As painful as these decisions were, the commissioners were right to vote the way they did. While I understand why players want to take the field this fall, you can't overlook this inescapable truth: Football, by definition, is a contact sport. Teams huddle and line up inches from each other. Sometimes it takes two to tackle a ball carrier. In the time of a national health pandemic, how can anyone safely play a game that ignores the importance of social distancing? Simply put, you can't.
To date, all California high school football has been postponed until spring of 2021. Now that much of college football will not be played this fall, I wonder when the NFL owners will be forced to admit the obvious? For the safety of all the players and coaches, it's time to punt on the 2020 season.
There seems to be no end to people who cannot, will not sacrifice what they love (in this case, college football) for a greater and scientifically needed good. The conferences in the COVID hotbed Southern states still plan to play but kudos to the Big Ten and Pac-12 for being careful. You cannot social distance in football by obvious definition of the game’s requirements and if pro football wants to try at least those players are being paid. College football should not be considered an essential activity.
Remember that thousands of university students are on scholarship for their distinctive talents. Many are members of the choir, orchestra, or drama productions. If they were to face a threat to their lives and/or long-term health by going on stage, people would say, “Do not do that thing.”
Similarly, there is no clamor for the excellent athletes who comprise the women’s soccer or men’s water polo teams to return to the field or pool. The same should be true for the gridiron. These are amateurs, not university employees. Boosters and rabid fans, however, feel entitled to their Saturday afternoon college football entertainment. Let’s hope that all college and university leaders keep their perspective and truly support the welfare of student athletes. That is the bottom line; the multi-billion dollar collegiate football industry is not.
La Cañada Flintridge
More than wins and losses
Ryan Kartje's article about Bru McCoy shows why USC's Clay Helton is a great college football coach. College football should not be about winning made-for-TV tournaments, but about developing young men.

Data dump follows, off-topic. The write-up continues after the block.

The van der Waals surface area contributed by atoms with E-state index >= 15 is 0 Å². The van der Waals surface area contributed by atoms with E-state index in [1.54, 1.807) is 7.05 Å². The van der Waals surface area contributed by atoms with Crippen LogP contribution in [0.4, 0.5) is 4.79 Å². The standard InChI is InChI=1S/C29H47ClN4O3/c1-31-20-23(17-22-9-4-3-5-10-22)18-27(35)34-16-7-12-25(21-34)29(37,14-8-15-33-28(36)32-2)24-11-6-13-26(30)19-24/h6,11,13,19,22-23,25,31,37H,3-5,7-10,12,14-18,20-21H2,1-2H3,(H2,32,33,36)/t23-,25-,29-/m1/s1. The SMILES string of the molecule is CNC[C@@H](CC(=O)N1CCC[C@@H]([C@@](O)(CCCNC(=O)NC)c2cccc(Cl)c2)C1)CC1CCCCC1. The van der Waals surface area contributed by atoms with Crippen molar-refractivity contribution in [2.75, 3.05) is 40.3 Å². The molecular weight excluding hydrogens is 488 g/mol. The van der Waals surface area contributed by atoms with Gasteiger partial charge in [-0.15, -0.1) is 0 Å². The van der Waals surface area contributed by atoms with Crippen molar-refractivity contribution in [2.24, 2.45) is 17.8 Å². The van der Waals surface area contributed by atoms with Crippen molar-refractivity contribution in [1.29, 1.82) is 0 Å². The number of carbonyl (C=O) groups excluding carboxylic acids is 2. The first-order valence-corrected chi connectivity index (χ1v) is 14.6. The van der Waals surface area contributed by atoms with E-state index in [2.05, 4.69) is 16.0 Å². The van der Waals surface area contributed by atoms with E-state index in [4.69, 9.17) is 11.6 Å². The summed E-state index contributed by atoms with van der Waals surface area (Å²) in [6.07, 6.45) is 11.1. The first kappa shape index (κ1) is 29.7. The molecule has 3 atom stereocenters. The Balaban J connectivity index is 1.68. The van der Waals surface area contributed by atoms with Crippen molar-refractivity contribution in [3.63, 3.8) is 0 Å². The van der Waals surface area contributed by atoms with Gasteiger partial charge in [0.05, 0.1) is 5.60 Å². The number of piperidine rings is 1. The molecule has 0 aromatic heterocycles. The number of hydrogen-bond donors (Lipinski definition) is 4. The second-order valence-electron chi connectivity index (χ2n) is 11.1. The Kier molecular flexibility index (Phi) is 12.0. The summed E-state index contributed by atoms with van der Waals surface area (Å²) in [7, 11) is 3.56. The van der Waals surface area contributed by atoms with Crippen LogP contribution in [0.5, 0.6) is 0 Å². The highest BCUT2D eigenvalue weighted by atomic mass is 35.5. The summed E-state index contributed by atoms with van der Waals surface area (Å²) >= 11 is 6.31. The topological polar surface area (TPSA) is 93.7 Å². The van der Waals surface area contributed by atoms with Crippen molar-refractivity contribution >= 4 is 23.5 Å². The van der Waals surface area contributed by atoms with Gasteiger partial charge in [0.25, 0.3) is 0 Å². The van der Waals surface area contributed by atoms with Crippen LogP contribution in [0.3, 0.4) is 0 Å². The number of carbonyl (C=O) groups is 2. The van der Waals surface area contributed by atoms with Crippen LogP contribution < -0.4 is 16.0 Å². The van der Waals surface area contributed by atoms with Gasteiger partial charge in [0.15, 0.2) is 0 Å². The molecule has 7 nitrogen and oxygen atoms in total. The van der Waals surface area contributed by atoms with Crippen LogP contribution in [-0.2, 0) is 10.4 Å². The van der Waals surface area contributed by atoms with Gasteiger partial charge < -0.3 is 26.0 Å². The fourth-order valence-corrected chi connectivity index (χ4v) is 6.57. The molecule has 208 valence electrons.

USC fans complaining about a lack of championships should look instead at the qualities of the young men he mentors, or switch allegiance to Ed Orgeron, Nick Saban or Dabo Swinney.
I still say if Clay Helton goes winless this season he ought to be fired.
He's just not into you, MLB
Thanks for trying, baseball owners and officials, but, for posterity let's get this farcical season over soon, even if it takes five-inning games to get it done. It just wasn't meant to be.
Dennis T. McNerny
Voting no on this Joe
Coming from Chicago, but without any allegiance to the Cubbies, trust me when I say Joe Maddon will not grow on you unless you like warts.
Eventually you'll come to realize that the label "enabler" fits Mr. Maddon like a second skin.
He'll play his favorites until it becomes absolutely maddening (no pun intended) and he'll work his bullpen with the precision of a blacksmith in a glass factory.
Just remember, I told you so.
It's always a Giant problem
The 2020 San Francisco team is not nearly as good as the despised Giants of the ‘60s when the Miller-Hiller-Haller Hallelujah Twist was all the rage and certainly not in the same league as the Posey-Pence-Pagan three-time champion of just a few years ago. Yet the Dodgers struggled mightily at home with the hated Giants and bear no resemblance to the predicted juggernaut they were pegged to be.
While adding insult to injury, Mark Walter can't even look out at the crowd and grin while contemplating, “attendance fifty thousand.”
You know you really hate a team when you're an avid Dodgers fan and you find yourself rooting for the Giants when they're playing the Astros.
Is there any truth to the rumor that cardboard cutouts of Max Muncy and Cody Bellinger have a better chance of reaching base?
Time for a logo change
Beautiful, moving interview with the great Jerry West who spoke so highly of Kobe Bryant. As I watch the NBA in the bubble with the appropriate Black Lives Matter written on the side of the court and in the gym, I can't help feel the giant logo of the NBA with the silhouette of Jerry West in the center of the court does not match our times. Some 2 million have signed a petition to change the logo to a silhouette of Kobe Bryant. Isn't it time? I think Jerry would agree.
When COVID-19 hits home
I just finished reading Bill Plaschke's column about his battle with COVID-19. Bill opened his life to give a stark picture of what this silent killer does to your body; it's no joke! Wear a mask! And Bill, keep fighting the good fight; the sports page and Los Angeles are better for your weekly visits into our lives.
Edward M Jimenez
Plaschke's coronavirus piece, stark in its confession of fear and loathing, serves as reinforcement for those of us who have been vigilant, and as cautionary to the foolish who have not — this virus never rests. Not his most glib piece, but his most significant ever.
For over thirty years, Mr. Plaschke’s stories have edified the biggest stars in the Los Angeles sports world. From the iconic Vin Scully to the colorful Metta World Peace, he was able to demystify the larger-than-life personalities that Angelenos have cheered and worshiped from afar. Bill's greatest professional triumph, however, may well be his ability to humanize COVID-19 for his readers. Thank you, Bill, for sharing your story and encouraging all of us to work together to combat this virus. Be well.
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